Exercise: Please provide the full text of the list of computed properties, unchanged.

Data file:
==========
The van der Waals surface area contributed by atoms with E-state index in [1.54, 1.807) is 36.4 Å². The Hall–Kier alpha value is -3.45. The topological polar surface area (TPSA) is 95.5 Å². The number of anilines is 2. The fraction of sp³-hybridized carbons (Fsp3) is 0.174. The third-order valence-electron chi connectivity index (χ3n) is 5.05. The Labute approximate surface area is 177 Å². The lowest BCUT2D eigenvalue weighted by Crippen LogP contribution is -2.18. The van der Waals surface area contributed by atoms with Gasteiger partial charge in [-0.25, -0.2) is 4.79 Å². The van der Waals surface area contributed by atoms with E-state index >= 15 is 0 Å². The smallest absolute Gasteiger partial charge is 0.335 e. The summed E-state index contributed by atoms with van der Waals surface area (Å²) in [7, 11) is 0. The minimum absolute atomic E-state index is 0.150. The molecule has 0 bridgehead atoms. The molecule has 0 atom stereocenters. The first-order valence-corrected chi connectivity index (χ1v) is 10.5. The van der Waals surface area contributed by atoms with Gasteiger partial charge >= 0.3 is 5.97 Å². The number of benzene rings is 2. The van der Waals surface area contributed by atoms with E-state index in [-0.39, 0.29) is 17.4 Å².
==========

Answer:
The van der Waals surface area contributed by atoms with E-state index in [1.54, 1.807) is 36.4 Å². The Hall–Kier alpha value is -3.45. The topological polar surface area (TPSA) is 95.5 Å². The number of anilines is 2. The fraction of sp³-hybridized carbons (Fsp3) is 0.174. The third-order valence-electron chi connectivity index (χ3n) is 5.05. The Labute approximate surface area is 177 Å². The lowest BCUT2D eigenvalue weighted by Crippen LogP contribution is -2.18. The van der Waals surface area contributed by atoms with Gasteiger partial charge in [-0.25, -0.2) is 4.79 Å². The van der Waals surface area contributed by atoms with E-state index >= 15 is 0 Å². The smallest absolute Gasteiger partial charge is 0.335 e. The summed E-state index contributed by atoms with van der Waals surface area (Å²) in [7, 11) is 0. The minimum absolute atomic E-state index is 0.150. The molecule has 0 bridgehead atoms. The molecule has 0 atom stereocenters. The first-order valence-corrected chi connectivity index (χ1v) is 10.5. The van der Waals surface area contributed by atoms with Gasteiger partial charge >= 0.3 is 5.97 Å². The number of benzene rings is 2. The van der Waals surface area contributed by atoms with E-state index in [-0.39, 0.29) is 17.4 Å².